Prescribing decisions should consider cost
Fam Pract Manag. 2006 Oct;13(9):16-23.
Thank you for publishing “New Drugs: How to Decide Which Ones to Prescribe” [June 2006] by Dr. Philip Mohler. I wish more physicians would give credence to the issues of cost and efficacy. Too many people don’t realize that they’re prescribing drugs incorrectly. Why are there so many prescriptions for bid dosing of Toprol XL? Isn’t the point of “XL” (aside from extra large windfall for the drug company) once a day administration?
In the ambulatory surgery center where I am the chief nurse anesthetist and responsible for ordering and maintaining the drug inventory, I know that at least one physician doesn’t believe that generic metoprolol works and insists that his patients take Toprol XL bid. Furthermore, he doesn’t believe Toprol XL tablets should be split despite the fact that they’re scored. The contract cost at my health care facility for 100 25 mg Toprol XL tablets is equivalent to 100 50 mg tablets, which is $74 to $78 at wholesale cost. Generic metoprolol is even cheaper than pill splitting. One hundred tablets cost $3. This is significant for someone without prescription coverage who must shoulder the entire cost.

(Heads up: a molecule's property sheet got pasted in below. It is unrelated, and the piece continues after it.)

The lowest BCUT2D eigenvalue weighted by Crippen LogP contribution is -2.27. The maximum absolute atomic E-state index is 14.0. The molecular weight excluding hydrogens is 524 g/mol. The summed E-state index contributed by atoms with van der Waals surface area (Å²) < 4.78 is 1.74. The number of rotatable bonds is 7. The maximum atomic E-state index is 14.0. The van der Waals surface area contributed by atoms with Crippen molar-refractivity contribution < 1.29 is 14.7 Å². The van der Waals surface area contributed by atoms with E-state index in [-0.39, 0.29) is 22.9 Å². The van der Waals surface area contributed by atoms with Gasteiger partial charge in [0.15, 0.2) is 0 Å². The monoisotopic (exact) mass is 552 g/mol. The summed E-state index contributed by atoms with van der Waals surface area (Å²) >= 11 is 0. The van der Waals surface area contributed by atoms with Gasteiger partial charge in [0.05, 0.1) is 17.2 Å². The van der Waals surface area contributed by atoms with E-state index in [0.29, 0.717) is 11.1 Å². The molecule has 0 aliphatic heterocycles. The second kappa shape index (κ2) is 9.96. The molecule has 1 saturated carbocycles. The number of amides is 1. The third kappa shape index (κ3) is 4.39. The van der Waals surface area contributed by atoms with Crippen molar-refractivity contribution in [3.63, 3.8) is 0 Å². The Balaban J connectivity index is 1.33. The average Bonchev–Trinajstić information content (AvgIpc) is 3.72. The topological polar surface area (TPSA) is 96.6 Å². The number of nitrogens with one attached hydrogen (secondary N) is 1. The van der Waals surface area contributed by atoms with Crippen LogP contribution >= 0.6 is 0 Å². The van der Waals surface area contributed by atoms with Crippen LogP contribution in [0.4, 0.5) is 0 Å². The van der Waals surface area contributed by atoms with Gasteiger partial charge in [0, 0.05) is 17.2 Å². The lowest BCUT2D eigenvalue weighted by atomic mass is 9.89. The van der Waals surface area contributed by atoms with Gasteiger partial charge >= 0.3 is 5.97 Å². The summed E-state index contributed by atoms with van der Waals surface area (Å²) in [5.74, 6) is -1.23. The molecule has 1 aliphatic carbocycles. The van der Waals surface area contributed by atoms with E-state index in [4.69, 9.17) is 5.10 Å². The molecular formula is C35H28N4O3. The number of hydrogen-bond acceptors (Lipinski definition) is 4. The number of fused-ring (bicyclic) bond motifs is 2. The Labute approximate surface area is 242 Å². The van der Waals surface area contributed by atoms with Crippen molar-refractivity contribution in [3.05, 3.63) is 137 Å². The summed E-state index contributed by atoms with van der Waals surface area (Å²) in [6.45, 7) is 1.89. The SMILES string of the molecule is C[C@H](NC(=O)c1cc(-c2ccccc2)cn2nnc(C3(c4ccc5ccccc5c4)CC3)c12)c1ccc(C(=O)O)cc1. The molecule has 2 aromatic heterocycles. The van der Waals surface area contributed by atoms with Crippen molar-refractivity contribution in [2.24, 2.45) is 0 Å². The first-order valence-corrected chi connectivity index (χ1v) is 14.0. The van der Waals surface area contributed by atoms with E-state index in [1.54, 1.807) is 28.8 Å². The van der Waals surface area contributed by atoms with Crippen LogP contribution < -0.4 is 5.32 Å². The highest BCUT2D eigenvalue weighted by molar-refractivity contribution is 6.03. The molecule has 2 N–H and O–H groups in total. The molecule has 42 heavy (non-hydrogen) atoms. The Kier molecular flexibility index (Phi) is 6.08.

It is useless to prescribe drugs that patients can’t afford. Doing so fails to keep the best interest of the patient in mind. Thank you, Dr. Mohler, for addressing a concern that is all too obvious to many of us as providers and health care recipients.
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